book excerptise:   a book unexamined is wasted paper

Losing My Way: Poems

Shiv K. Kumar

Kumar, Shiv K.;

Losing My Way: Poems

Peacock Books, 2008, 64 pages [11aug flipk -18% Rs. 62]

ISBN 8124801797, 9788124801796

topics: |  poetry | indian-english


Excerpts


Weeds p.4

Long, thin and brittle.  Like the strands
in an old infidel's beard. 
They stand under the waters
of a lake -- stagnant and muddy,
like an obsolete ritual.  But they
seize by the leg anyone who
dares transgress into their domain. 

Or, one may see them hooked out 
of a lawn as parasites.  As pustules
on a fair skin.  But nature doesn't 
disown even vultures whose spiked 
beaks gobble down dead bodies...

Purity of blood-- the thin line
that divides Bermuda grass from 
weedds -- is a myth created by 
those whose vision is impaired
by jaundice.  


Peacocks mating p. 28

Even if he offers to bring the constellation
down to the rubies in her eyes, 
it doesn't work.  A cold, blank 
stare.  Like Cleopatra, her desire
transcends the skyline. 

But as he places his crown at her feet
and breaks into a serenade,
unfolding his feathers to all the tints
of the coral sea, she stirs. 
Sways her body to the wind's rhythm. 
All the eyes in her spangled plumes
now awaken to the body's rapture. 

Two flames swing round each other, 
seven times.  Two prisms converge
on the same point on paper
to set it ablaze.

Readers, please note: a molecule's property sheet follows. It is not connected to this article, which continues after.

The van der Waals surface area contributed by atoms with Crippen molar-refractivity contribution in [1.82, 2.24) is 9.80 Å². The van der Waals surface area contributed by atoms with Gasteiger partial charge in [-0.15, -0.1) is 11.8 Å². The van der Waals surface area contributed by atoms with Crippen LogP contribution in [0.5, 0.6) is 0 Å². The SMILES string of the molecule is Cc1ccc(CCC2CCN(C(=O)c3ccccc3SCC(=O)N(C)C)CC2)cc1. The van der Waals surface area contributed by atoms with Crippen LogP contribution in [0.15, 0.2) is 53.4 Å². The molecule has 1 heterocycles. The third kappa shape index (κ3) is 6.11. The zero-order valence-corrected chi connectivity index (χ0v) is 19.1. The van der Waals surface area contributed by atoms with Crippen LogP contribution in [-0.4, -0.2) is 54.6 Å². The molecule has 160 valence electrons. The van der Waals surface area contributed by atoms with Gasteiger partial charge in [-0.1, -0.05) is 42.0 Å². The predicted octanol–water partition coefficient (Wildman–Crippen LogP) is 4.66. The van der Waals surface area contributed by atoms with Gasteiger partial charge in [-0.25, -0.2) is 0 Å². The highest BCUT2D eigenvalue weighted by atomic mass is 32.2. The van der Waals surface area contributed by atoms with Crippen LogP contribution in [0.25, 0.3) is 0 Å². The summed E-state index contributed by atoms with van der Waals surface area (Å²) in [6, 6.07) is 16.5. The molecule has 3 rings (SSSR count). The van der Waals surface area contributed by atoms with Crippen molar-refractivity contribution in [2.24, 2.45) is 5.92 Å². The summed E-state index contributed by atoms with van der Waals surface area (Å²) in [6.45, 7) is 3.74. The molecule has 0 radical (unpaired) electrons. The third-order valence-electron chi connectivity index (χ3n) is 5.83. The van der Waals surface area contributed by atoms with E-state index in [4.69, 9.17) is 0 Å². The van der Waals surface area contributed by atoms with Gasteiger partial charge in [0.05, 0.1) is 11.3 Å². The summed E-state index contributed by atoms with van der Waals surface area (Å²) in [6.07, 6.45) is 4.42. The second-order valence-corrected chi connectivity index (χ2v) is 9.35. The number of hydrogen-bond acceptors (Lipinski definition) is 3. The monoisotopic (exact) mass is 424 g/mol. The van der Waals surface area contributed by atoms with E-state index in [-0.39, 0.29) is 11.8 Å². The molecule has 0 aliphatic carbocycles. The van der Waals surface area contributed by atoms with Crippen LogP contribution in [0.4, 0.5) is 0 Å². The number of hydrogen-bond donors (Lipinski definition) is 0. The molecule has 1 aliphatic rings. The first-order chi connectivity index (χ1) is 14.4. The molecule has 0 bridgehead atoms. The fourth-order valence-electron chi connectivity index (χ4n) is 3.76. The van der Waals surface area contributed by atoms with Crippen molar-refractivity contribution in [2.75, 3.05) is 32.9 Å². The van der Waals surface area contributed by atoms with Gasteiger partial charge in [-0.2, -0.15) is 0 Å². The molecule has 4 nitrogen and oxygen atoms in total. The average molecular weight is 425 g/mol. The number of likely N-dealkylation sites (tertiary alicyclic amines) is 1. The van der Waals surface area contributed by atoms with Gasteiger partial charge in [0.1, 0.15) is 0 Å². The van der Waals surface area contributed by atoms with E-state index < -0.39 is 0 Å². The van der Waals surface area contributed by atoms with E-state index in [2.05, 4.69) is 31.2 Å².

But no commitment.  Next spring
another mate, another dance. 
Pain is born when the honey-
bee returns to the belly-button
of the same sunflower,
again and again. 


Words p.55


They lie dormant in a shark's pouch
till it is harpooned by a poet's quill. 
Relaxed, cleansed and baptized, they're 
now ready to be strung into verse. 

A solitary word is a foetus that floats 
rudderless on the womb's sea.  It's an arc
sliced off a tangerine that looks
like the lip of a Nigerian woman. 

A poem is born when words wing down 
from the sky, chorusing like nightingales
with holes in their throats. 

Don't cough out words.
Just let them out softly, like seals
rubbing their backs on a beach
off the Mediterranean coast. 


Feeding the pigeons p.62

A flock of visitors on my lawn --
freedom of the air on their wings,
the earth's greenery under their feet. 

Gingerly they come, hopping toward
my palmful of temptations. 
Assured of trust, they're now
within my reach.  Do they move
in pairs, I wonder. 

A white-feathered creature has already
hopped onto my palm for crumbs. 
Emboldened, I caress the nape of its neck,
the rondure of its bosom. 
It's drinking it all in. 
Has it abandoned its partner for a stranger? 

Sly are the ways of temptation. 
Birds with grains, children with peppermints,
and brunettes with bracelets. 

The way to catch a star
is to keep your palm open. 

Contents (partial)

Weeds 4
Wall clock 12
	In the muffled light of my bed-
	lamp, I hear a heart-throb on the mantelpiece --
	tick-tock.  Time's footfalls down a dark hallway. 
Peacocks mating 28
In memory of Begum Akhtar 45
A circuitous road 46
	I'll never come this way again. 
	Harding road, round Summerhill,
	circuitous like an argument, never
	unwinding -- a rattle-snake that coils
	around its own tail. 
I'm still waiting for you 54
	It was a child's love for you. 
	I stared at you with a teddy bear's 
	button eyes... 
Words 55
The Mist 56
	All other tints muffled
	except steel grey that has shrouded 
	the earth, this winter morning.  Each tree
	a cloaked assassin, each branch a dagger
	raised against some phantom, and each wall
	a hangman's scaffolding. 
Feeding the pigeons 62


amitabha mukerjee (mukerjee [at-symbol] gmail) 2011 Sep 03